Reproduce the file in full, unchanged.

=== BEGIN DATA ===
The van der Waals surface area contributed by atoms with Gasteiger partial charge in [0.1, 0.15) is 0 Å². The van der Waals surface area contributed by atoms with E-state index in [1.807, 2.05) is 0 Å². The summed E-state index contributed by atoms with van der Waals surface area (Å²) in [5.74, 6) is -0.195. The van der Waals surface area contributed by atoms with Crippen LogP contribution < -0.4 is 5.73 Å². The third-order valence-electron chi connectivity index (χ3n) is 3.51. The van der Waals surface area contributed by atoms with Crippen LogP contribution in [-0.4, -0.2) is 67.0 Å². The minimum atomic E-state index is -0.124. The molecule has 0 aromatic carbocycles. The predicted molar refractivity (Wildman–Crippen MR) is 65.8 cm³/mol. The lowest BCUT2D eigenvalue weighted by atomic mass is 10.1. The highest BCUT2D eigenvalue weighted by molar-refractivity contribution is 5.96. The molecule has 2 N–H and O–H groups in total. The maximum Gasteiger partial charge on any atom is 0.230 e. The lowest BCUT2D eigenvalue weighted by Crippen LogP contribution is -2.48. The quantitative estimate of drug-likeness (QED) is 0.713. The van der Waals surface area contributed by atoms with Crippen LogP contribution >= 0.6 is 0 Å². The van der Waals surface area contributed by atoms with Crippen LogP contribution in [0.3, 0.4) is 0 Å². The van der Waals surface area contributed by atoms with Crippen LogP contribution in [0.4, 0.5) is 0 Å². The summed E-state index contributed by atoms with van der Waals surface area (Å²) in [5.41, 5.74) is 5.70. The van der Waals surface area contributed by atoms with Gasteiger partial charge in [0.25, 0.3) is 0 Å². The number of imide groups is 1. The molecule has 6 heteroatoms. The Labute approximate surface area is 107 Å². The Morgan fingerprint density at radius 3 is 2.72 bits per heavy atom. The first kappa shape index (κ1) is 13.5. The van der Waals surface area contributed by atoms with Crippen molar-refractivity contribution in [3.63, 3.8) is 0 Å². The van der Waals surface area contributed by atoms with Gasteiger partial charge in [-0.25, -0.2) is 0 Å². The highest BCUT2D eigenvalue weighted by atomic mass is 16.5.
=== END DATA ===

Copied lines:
The van der Waals surface area contributed by atoms with Gasteiger partial charge in [0.1, 0.15) is 0 Å². The van der Waals surface area contributed by atoms with E-state index in [1.807, 2.05) is 0 Å². The summed E-state index contributed by atoms with van der Waals surface area (Å²) in [5.74, 6) is -0.195. The van der Waals surface area contributed by atoms with Crippen LogP contribution < -0.4 is 5.73 Å². The third-order valence-electron chi connectivity index (χ3n) is 3.51. The van der Waals surface area contributed by atoms with Crippen LogP contribution in [-0.4, -0.2) is 67.0 Å². The minimum atomic E-state index is -0.124. The molecule has 0 aromatic carbocycles. The predicted molar refractivity (Wildman–Crippen MR) is 65.8 cm³/mol. The lowest BCUT2D eigenvalue weighted by atomic mass is 10.1. The highest BCUT2D eigenvalue weighted by molar-refractivity contribution is 5.96. The molecule has 2 N–H and O–H groups in total. The maximum Gasteiger partial charge on any atom is 0.230 e. The lowest BCUT2D eigenvalue weighted by Crippen LogP contribution is -2.48. The quantitative estimate of drug-likeness (QED) is 0.713. The van der Waals surface area contributed by atoms with Crippen LogP contribution >= 0.6 is 0 Å². The van der Waals surface area contributed by atoms with Crippen LogP contribution in [0.3, 0.4) is 0 Å². The van der Waals surface area contributed by atoms with Crippen LogP contribution in [0.4, 0.5) is 0 Å². The summed E-state index contributed by atoms with van der Waals surface area (Å²) in [5.41, 5.74) is 5.70. The van der Waals surface area contributed by atoms with Gasteiger partial charge in [0.25, 0.3) is 0 Å². The number of imide groups is 1. The molecule has 6 heteroatoms. The Labute approximate surface area is 107 Å². The Morgan fingerprint density at radius 3 is 2.72 bits per heavy atom. The first kappa shape index (κ1) is 13.5. The van der Waals surface area contributed by atoms with Crippen molar-refractivity contribution in [3.63, 3.8) is 0 Å². The van der Waals surface area contributed by atoms with Gasteiger partial charge in [-0.25, -0.2) is 0 Å². The highest BCUT2D eigenvalue weighted by atomic mass is 16.5.